vaccinated or immuni:
theria, I feel that
Ufeel’ that the statistics
the risk, and I think it
to the people of Noble 1
know men. mexe.
there is anybody who doubts it.
k................—- A .2r
Be Wrong,” by Cash Asher
them read, “Mrs. Civilization s
I would like this letter to be
Farmers Know What a Profit Is For
The Institute has printed a booklet STEEL SERVES THE FARMER
Write for a copy and it will be sent gladly.
Thursday, September
printed in the next issue of The
Journal. Sincerely^^
Caldwell Lady Spit
Up Acid Liquids For
Hours After Eating
says it
day, t...
pniovs them
Do ct ].CouIJ
Independent telephone industry, which
has contributed so much to progress in
communications in this country. Among
the many important contributions to
telephone progress developed by the
Independent industry are the dial tele­
phone, the pay station, and the mod­
ern switchboard key. We take pride,
too, in the fact that Independent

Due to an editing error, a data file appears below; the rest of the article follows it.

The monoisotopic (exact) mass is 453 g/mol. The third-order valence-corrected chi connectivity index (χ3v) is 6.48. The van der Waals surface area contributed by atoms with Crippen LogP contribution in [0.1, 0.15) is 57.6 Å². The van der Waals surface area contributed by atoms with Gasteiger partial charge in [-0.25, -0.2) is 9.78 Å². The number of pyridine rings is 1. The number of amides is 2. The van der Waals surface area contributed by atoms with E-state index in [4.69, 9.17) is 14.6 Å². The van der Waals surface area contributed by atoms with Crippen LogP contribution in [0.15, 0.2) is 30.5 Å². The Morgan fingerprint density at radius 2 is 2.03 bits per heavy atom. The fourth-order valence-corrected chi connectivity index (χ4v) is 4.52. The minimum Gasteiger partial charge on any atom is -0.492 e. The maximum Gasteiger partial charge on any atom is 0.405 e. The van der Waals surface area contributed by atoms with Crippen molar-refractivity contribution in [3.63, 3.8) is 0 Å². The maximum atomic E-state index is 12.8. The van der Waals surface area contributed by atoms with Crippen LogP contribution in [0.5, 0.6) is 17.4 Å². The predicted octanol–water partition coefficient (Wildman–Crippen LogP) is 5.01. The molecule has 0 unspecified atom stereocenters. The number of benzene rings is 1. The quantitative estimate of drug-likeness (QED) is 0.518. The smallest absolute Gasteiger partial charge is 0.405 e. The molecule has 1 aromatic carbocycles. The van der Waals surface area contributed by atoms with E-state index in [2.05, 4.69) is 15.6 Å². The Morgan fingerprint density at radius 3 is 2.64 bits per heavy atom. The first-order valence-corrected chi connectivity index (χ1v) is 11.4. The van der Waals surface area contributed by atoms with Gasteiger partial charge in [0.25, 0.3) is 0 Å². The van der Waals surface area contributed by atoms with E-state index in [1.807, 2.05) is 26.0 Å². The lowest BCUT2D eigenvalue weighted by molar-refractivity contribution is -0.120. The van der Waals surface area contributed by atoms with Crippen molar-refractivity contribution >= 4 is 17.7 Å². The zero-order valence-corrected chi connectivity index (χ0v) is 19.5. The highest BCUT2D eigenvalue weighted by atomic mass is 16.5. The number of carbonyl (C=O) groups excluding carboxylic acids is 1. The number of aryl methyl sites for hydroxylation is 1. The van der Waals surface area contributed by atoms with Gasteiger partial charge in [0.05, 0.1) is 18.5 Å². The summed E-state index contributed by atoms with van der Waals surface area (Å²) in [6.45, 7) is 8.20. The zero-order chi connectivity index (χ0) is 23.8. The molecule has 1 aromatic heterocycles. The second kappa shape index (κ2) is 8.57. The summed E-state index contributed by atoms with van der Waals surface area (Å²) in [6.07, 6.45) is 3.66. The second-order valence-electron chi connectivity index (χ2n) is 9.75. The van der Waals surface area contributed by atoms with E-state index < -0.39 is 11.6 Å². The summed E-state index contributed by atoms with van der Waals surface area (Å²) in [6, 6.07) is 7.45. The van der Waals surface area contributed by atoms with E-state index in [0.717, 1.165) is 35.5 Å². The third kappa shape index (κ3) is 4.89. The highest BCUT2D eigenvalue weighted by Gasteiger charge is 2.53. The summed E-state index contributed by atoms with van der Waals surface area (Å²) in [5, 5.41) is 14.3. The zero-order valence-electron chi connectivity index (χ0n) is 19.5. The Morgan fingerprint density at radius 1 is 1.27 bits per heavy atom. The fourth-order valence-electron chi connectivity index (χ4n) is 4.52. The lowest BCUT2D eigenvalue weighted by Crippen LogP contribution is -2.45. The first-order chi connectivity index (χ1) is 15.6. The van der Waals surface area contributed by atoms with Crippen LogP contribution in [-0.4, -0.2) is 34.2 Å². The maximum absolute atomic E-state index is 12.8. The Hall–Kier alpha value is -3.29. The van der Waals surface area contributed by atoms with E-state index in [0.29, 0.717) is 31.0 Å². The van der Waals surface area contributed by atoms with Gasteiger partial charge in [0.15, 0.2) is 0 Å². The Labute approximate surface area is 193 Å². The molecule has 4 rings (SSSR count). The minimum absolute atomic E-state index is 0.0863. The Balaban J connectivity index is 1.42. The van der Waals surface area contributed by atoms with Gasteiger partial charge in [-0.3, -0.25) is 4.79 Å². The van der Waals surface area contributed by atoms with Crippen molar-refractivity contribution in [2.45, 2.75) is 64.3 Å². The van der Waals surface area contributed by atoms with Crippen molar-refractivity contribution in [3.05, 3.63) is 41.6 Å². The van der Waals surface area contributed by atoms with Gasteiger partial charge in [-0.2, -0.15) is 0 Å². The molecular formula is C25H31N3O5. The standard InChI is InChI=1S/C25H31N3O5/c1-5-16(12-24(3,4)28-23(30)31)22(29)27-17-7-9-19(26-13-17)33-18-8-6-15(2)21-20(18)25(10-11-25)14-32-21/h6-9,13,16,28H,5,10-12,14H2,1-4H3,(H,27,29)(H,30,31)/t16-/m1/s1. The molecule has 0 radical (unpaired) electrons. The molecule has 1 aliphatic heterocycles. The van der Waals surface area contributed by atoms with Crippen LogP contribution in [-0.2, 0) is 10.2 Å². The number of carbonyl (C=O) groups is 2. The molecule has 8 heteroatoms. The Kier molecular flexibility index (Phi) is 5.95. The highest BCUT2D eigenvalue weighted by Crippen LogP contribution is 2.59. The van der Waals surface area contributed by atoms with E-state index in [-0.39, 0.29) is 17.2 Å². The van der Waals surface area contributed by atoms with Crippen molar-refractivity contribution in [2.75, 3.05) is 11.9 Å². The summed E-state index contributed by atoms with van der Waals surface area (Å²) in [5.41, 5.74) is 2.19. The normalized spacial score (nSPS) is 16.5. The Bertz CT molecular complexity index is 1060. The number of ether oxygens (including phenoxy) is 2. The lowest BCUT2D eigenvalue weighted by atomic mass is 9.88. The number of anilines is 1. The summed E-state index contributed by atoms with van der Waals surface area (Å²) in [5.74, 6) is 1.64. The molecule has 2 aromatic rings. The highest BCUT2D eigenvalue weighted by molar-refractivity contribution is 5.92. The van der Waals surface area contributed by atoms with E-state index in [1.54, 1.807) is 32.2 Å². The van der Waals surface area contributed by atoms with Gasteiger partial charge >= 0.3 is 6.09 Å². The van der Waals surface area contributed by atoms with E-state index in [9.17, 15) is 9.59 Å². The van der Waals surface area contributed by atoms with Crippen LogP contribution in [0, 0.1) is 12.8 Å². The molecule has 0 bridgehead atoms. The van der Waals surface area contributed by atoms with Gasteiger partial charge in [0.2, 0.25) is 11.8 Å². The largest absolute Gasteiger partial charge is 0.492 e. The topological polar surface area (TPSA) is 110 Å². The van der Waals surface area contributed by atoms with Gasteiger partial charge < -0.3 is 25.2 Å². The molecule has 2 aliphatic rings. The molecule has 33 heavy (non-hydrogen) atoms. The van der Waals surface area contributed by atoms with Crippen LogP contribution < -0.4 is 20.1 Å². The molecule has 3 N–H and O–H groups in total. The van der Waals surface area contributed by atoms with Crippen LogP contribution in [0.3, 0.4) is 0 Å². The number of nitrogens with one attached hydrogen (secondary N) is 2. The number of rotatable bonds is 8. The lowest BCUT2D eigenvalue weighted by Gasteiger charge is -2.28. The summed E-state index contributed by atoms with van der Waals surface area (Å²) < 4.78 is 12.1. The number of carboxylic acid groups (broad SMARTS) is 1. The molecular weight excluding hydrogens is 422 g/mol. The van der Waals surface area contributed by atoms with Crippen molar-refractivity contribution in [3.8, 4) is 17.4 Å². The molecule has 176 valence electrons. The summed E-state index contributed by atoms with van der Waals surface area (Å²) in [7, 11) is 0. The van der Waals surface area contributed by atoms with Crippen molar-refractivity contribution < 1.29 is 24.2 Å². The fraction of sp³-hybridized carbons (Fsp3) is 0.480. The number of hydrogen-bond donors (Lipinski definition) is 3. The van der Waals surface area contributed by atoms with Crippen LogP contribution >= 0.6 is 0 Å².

companies serve more than 12,000
communities and two-thirds of the ge­
ographical area of the United States.
per cent greater than in 1940, the last prewar
year, pay rolls were nearly double but dividends
were lower.
There are many misunderstandings and
misrepresentations about profits. Some people
forget that reasonable profits are a necessary
incentive of the American system, which re
sults in abundant low-cost farm products and
abundant low-cost steel products.
It is up to those who know what profits are
for. and what they can do, to see that they
are not destroyed-and with them our high
standard of living.
Steel mills need all the scrap iron and steel
they can get. The shortage is serious. Farmers
can get extra dollars and help increase steel
output by sending worn-out machinery, etc., on
its way to the furnaces.
American Iron Ind
Steel Institute, 350 Fifth Avenue, New
York 1, N. Y
every meal, a
pit up a
For hours after
CaldWC11adduki?s liquid mixed 'with
’of half-digested food.
1S awful. At
irlv strangle.
(i had
ch "bloat, daily headaches and
ant irregular bowel action. To
this lady eats her meals and
them* And she
e is due to taking ERB-HELP.
-as, bloat or spitting up after
regular bowel action. To
And she __says
No* gas, bloat 0/ spitting up after
She is also free of head
ache now and bowels are regular,
thanks to this Remarkable New
She is also free of head-­
C°ERBJIELr contains 12 Great
Herbs’ they cleanse bow’e.s, clear gas
from stomach, act on sluggish liver
"JI kidneys. Miserable people soon
different all over So don’t go
We are proud to be a part of the